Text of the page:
Feigned unconcern. Deceptive persons will often appear casual and unconcerned and may adopt an unnatural slouching posture. They may also react to serious questions with nervous or false laughter or feeble attempts at humor. Honest persons tend to be very concerned about being suspected of wrongdoing, and will treat serious questions seriously. Nonverbal cues, which include the eyes and all other body language, account for about 40% of the communication taking place between the interviewer and the subject (Thornhill, 1995). The Fraud Examiners Manual (1999) lists some of these nonverbal cues of deception as follows: Breaking eye contact. It is very difficult for most people to lie while maintaining eye contact. Full body motions. When asked sensitive, possibly incriminating questions, deceptive persons tend to change their posture completely--as if moving away from the interviewer-
in an effort to relieve the mounting anxiety they are experiencing. Honest persons tend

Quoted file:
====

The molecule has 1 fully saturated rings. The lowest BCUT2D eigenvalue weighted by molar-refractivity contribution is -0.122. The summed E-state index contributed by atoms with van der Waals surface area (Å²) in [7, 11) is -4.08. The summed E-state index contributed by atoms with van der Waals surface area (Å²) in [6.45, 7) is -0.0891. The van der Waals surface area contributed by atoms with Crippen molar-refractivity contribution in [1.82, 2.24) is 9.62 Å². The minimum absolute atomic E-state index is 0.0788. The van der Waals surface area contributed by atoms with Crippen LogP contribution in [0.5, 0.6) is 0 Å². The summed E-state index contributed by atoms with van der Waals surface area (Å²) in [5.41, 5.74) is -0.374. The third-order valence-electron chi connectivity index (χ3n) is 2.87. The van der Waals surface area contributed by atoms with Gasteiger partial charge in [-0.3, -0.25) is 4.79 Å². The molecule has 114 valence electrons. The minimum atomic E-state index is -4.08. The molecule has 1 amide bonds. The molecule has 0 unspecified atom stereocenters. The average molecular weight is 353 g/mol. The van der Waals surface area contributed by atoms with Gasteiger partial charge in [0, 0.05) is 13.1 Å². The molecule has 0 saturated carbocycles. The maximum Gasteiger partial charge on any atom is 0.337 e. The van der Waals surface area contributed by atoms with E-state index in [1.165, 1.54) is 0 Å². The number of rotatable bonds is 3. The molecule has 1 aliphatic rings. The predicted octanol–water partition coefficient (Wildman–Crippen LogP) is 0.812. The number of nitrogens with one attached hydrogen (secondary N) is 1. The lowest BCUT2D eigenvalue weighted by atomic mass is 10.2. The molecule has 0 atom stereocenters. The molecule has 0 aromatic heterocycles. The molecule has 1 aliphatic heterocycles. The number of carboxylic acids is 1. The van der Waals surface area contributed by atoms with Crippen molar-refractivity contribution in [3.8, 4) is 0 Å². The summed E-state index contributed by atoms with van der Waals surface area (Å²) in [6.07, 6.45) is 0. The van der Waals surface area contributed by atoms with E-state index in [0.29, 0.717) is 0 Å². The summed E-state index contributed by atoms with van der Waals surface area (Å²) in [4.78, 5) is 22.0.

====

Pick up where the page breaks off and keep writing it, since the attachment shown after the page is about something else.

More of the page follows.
to lean forward toward the interviewer when questions are serious. Crossing the arms and/or legs. Is a classic defensive reaction to difficult or uncomfortable questions. A variation is crossing the feet under the chair and locking them. The purpose of crossing is again to relieve the mounting anxiety the deceptive person is experiencing. Change in the use of illustrators. Illustrators are the gestures made primarily with the hands to enhance communication. During non-sensitive questions, illustrators may be used at one rate while during threatening questions deceptive persons may either increase or decrease their use of illustrators. Reaction to evidence. Deceptive persons tend to be casual about observing possibly incriminating documents presented to them during an interview, and then shove them away, as if wanting nothing to do with the evidence. Honest persons, on the other hand, tend to take a keen interest in the documents as if searching for information which might exonerate them.